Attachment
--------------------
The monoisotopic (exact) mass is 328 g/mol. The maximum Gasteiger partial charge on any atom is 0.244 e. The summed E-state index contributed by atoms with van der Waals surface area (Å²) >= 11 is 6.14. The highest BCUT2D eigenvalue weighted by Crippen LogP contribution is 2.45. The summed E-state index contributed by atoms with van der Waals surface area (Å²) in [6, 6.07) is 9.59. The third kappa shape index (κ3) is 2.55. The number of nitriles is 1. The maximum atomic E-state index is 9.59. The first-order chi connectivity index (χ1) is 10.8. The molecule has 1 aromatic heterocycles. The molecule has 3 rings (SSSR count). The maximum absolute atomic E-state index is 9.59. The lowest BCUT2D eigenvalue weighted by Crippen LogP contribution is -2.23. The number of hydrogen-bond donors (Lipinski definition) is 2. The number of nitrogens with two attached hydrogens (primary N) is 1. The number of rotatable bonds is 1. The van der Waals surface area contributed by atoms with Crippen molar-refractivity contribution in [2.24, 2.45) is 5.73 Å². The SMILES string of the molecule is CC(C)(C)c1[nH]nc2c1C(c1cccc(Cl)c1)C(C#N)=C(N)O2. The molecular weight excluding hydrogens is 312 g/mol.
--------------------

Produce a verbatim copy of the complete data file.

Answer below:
The monoisotopic (exact) mass is 328 g/mol. The maximum Gasteiger partial charge on any atom is 0.244 e. The summed E-state index contributed by atoms with van der Waals surface area (Å²) >= 11 is 6.14. The highest BCUT2D eigenvalue weighted by Crippen LogP contribution is 2.45. The summed E-state index contributed by atoms with van der Waals surface area (Å²) in [6, 6.07) is 9.59. The third kappa shape index (κ3) is 2.55. The number of nitriles is 1. The maximum atomic E-state index is 9.59. The first-order chi connectivity index (χ1) is 10.8. The molecule has 1 aromatic heterocycles. The molecule has 3 rings (SSSR count). The maximum absolute atomic E-state index is 9.59. The lowest BCUT2D eigenvalue weighted by Crippen LogP contribution is -2.23. The number of hydrogen-bond donors (Lipinski definition) is 2. The number of nitrogens with two attached hydrogens (primary N) is 1. The number of rotatable bonds is 1. The van der Waals surface area contributed by atoms with Crippen molar-refractivity contribution in [2.24, 2.45) is 5.73 Å². The SMILES string of the molecule is CC(C)(C)c1[nH]nc2c1C(c1cccc(Cl)c1)C(C#N)=C(N)O2. The molecular weight excluding hydrogens is 312 g/mol.